Al Borges should spend some time volunteering at a suicide hotline. Throughout the season, whenever I've been frustrated by the offense and his play calling, he comes through in the next week with his presser and talks me off the ledge. He's not perfect, but he takes responsiblity and usually backs up his somewhat questionable decisions with good, unique explanations. People need to remember that this is the team's first season in his offense and his best attempt to adapt his style to the personnel.
Russell Bellomy and Shane Morris under Borges system>John Kitna under Mike Martz system.
From Hoke talking about Manball and bringing in an O coordinator who runs the West Coast, a finesse offense, to the junk that flows out of Borges' mouth in these pressers. The only week I was confident our O would look good was against Minnesota and with the way they are playing I'm not sure we can score enough points to win another game.
Borges has had one succesful year since he left UCLA and that was his first year at Auburn when he was loaded with first and second round NFL talent. His production went down each year until he was let go (resigned). He was such a hot property that despite leaving in early December before Auburn's bowl game that no one wanted him. Hoke picked him up over a year later and he had a good year last year, but benefitted from playing 6 defenses worse than ours last year and a 4-7 FCS school.
That "resignation" signaled the beginning of the end for tuberville(sp?). So, Auburn was better off without him? Also, I think his system makes his players look better than they are. At SDSU, he had 2 receivers, who were unknown before he got there, get drafted in the same year. A QB that was pretty good and a running back go for 1000 yards. I'd take that any day.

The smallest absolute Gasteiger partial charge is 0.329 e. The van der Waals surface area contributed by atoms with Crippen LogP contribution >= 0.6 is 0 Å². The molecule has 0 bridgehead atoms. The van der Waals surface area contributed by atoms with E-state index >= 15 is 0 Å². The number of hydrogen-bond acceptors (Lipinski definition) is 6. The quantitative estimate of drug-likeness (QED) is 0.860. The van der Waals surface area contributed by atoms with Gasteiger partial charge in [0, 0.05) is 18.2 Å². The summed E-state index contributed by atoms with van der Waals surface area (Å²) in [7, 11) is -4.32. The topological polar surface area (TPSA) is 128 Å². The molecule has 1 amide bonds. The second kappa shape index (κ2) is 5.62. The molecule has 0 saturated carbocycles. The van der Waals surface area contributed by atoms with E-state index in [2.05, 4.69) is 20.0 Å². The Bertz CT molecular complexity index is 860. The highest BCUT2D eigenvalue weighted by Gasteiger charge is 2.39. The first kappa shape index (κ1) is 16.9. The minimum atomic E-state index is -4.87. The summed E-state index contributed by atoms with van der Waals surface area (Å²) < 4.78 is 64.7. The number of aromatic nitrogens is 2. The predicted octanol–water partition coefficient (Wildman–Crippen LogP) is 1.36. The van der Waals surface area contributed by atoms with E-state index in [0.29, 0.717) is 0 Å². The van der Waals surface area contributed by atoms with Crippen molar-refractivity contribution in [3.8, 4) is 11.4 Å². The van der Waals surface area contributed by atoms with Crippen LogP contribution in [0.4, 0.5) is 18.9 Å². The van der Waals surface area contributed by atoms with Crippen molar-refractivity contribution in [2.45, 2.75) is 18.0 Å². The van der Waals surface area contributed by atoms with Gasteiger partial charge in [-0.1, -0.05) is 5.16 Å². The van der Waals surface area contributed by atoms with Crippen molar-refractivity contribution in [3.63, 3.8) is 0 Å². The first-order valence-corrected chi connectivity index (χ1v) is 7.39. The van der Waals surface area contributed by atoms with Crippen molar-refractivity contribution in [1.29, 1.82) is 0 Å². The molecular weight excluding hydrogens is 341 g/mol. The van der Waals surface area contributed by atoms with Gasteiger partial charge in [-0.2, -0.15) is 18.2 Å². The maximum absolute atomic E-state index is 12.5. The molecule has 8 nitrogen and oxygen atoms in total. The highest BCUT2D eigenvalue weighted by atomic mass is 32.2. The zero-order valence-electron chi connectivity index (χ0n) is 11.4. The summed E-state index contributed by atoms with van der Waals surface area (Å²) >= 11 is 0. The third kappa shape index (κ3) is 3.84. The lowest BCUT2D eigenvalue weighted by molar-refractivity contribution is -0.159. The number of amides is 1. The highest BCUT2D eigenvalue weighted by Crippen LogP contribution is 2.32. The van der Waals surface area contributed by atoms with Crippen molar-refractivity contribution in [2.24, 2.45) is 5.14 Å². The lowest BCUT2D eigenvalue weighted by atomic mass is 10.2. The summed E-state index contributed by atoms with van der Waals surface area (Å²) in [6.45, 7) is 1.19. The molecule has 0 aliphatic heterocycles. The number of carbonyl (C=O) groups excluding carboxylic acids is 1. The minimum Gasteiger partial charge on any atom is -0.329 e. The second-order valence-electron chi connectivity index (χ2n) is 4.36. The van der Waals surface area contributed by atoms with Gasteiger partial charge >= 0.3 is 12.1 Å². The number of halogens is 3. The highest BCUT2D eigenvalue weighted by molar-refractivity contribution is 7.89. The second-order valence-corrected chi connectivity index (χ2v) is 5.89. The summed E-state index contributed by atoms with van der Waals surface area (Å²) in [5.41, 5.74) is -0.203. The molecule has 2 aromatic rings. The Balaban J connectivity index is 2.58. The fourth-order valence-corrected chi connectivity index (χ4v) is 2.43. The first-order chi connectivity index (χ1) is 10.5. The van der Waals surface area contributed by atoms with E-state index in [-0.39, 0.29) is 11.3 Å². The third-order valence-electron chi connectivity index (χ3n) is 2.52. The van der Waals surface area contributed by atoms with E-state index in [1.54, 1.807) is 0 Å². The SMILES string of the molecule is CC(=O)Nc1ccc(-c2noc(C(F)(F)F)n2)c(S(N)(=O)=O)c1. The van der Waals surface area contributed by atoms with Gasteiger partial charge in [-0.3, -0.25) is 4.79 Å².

The offense is averaging 425 YPG and that is without the WMU stats.
That's a lot of yards.
As an aside, I would debate that they were actually 6 defenses worse than Michigans last season but regardless I would be interested in the stat you're using to say SDSU played 6 defenses worse than Michigan last season. Going by FO stats, I see New Mexico and New Mexico State as being ranked worse than Michigan.
"I'm still butthurt that Rich isn't here anymore but rather than seeking therapy I'm going to cry about it on these boards and hate anything that comes after it until Rich is rehired*" stats.
NCAA football there is a heading called stats. It has offensive and defensive stats and you can get them by all FBS or conference. I don't know if you can still pull up last years or not.
This presser is the first one ive not felt reassured after reading. Borges didnt take much responsibility at all here, he attributed the problems to the players playing 10 man football. His rationale for not rolling out DR on the goaline was not much more than speculating that it wouldnt have worked, which may or may not be true, and the Steve Young comparison was surreal. I know Borges was not saying DR is as good as Young but its just entertaining to hear the name of the most accurate QB in history with DR in the same sentence.
by assessment that in that situation where they were heavily blitzing and had outside contain spies that a run wouldn't work as well as passing on single coverage.
so there were 3-4 dropped passes by Mich receivers last week, right?
There was also 3 batted balls and that PI on the last play of the game. So you could say that 8 of his 20 incompletions weren't as bad as they sound.
His miss of a wide open Roundtree when he had the defender by three+ yards was about as bad as it gets. Especially when you consider Roundtree had his man beat from the time he won the battle at the line of scrimmage.
The blogs are full of advice for the OC and DC. However, the questions posed are too mild. Ask harder questions and don't give them the answer in the question.